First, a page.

5. Gemmer, J. A., Venkataramani, S. C., Sharon, E. (2016) Isometric immersions and self-similar buckling in Non-Euclidean elastic sheets. (preprint).

Potential Graduate Student Research:

So far my work has focused on studying swelling thin elastic sheets with a specific swelling pattern, namely one whose geometry corresponds to constant negative Gaussian curvature. I believe that the results I have in the case of constant Gaussian curvature will still hold for more generic swelling patterns. One way a student could assist me is by designing, running, and analyzing numerical simulations of swelling thin elastic sheets with generic radially symmetric swelling patterns. This project could be undertaken by a student with experience in differential equations, numerical analysis,  and programming in a higher level language like Mathematica of Matlab. The essential question the student will be exploring is the role of geometry in determining complex morphologies observed in leaves and torn plastic. I believe that this project could nucleate into further research that would have a high impact on the field.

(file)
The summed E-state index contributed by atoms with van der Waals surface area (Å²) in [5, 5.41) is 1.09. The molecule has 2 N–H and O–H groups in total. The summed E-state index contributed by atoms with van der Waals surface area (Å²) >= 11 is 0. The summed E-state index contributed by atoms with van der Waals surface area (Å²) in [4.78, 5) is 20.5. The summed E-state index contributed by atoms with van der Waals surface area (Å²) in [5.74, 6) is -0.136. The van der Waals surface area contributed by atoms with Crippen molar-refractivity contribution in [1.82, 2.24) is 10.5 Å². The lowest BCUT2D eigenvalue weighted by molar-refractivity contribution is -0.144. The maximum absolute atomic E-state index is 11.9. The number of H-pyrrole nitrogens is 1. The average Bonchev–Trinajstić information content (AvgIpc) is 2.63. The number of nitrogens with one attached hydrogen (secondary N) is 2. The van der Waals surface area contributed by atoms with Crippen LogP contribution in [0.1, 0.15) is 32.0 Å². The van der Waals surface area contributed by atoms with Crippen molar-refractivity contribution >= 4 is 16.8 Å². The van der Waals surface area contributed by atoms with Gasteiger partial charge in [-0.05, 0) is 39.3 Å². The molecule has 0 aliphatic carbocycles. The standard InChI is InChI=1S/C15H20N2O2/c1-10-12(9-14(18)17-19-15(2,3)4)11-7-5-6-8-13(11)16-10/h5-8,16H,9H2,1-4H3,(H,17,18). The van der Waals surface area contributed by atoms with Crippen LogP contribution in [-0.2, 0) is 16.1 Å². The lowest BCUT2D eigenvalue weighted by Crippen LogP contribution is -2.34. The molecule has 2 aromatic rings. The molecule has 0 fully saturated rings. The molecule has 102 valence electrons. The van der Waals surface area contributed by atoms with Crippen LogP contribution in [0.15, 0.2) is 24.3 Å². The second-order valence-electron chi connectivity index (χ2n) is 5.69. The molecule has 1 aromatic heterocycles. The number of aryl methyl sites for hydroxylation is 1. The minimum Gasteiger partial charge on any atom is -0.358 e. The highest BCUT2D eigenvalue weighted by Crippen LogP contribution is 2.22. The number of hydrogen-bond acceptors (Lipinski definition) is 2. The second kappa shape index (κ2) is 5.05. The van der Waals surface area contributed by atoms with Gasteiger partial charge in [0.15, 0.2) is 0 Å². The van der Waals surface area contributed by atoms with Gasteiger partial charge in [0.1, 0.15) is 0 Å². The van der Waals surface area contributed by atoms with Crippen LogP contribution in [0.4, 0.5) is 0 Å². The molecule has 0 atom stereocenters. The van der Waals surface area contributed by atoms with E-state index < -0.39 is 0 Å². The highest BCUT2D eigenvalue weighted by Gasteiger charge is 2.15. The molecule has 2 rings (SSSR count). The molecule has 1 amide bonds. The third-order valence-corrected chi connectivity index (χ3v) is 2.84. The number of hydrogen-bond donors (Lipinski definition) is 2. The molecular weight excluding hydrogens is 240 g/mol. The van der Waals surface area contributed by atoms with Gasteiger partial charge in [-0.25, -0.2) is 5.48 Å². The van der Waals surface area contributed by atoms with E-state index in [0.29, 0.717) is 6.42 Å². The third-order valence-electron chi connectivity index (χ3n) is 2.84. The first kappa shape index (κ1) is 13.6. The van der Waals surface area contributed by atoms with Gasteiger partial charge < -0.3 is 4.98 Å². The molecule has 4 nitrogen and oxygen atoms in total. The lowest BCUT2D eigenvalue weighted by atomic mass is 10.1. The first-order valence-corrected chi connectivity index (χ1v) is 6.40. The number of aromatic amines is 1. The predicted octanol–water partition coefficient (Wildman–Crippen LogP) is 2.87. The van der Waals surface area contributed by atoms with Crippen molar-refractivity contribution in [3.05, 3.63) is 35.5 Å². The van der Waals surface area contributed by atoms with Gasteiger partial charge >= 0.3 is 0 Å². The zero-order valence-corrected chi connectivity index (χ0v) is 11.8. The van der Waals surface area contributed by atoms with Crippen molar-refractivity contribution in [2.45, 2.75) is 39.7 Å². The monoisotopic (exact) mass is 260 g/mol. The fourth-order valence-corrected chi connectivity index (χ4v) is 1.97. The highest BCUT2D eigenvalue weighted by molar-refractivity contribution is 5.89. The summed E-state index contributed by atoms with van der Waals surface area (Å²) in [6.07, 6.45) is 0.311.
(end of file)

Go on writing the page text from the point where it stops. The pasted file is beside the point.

Another project that could be pursued by a graduate student is to develop and analyze a mathematical of swelling thin elastic sheets that incorporates dynamic and stochastic effects. My past work has shown that local but not global minimum seem to be what is observed in practice. This project could be undertaken by a student with experience in differential equations, numerical analysis, elasticity, calculus of variations and programming in a higher level language like Mathematica of Matlab. This research could serve as the beginning of a Ph.D. dissertation.